You might wish to mark your calendar for the upcoming nights if you enjoy stargazing. One of the oldest meteor showers, known as the Lyrids, is anticipated to reach its peak from April 21st to April 23rd, delivering up to 20 meteors per hour. Here is all the information you require regarding this amazing celestial display.

The Lyrids are caused by debris from Comet Thatcher, which orbits the sun every 415 years. As the Earth passes through the comet’s dusty trail, some of the particles burn up in the atmosphere and create bright streaks of light across the sky. The Lyrids are named after the constellation Lyra, which is where they appear to originate from.

The best time to watch the Lyrids is between midnight and dawn, when the sky is darkest and the radiant point is highest. You don’t need any special equipment to enjoy the show; just find a comfortable spot away from city lights and look up. Be patient and let your eyes adjust to the darkness for about 20 minutes. You might also want to bring a blanket or a chair to keep warm and cozy.

The Lyrids are known for their fast and bright meteors, some of which can leave glowing trails or fireballs. They can also produce occasional outbursts of up to 100 meteors per hour, but these are unpredictable and rare. The last major outburst occurred in 1982. The Lyrids are also affected by the moon phase, which can wash out some of the fainter meteors. This year, the moon will be in its waning gibbous phase, which means it will be about 70% illuminated and rise after midnight.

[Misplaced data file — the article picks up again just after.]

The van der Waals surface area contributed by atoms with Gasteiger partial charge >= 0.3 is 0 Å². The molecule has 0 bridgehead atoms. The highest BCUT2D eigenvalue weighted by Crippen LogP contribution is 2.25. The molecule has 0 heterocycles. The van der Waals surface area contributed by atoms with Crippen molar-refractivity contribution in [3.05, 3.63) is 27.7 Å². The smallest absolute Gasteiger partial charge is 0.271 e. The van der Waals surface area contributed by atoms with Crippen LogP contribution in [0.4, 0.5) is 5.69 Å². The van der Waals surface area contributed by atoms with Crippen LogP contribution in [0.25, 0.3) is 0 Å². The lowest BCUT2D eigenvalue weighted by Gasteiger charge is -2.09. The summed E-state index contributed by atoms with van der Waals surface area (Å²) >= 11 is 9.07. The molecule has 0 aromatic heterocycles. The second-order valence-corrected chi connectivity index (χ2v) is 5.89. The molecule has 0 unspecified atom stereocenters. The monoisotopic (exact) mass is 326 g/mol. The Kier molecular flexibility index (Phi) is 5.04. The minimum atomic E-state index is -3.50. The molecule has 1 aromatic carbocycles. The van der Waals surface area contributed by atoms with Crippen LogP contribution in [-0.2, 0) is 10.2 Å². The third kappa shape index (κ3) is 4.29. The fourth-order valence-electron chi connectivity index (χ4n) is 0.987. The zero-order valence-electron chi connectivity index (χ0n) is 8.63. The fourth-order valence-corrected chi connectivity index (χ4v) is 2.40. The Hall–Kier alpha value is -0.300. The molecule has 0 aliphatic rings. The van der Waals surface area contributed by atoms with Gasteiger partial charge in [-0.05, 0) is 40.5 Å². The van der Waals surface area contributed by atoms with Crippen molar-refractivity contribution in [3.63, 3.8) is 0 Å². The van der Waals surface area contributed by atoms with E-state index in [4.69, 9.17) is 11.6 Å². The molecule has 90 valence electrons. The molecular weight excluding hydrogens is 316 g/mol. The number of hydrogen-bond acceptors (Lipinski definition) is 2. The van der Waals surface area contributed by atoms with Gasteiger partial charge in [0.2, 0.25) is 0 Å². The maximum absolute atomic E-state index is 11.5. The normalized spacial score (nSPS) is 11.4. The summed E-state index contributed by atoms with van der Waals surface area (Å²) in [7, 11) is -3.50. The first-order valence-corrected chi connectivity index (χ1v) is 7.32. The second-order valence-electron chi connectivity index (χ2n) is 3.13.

The Lyrids are a wonderful opportunity to witness one of nature’s most dazzling displays. They are also a reminder of our connection to the cosmos, as we share the same space with ancient comets and stars. So don’t miss this chance to catch a glimpse of some shooting stars and make a wish!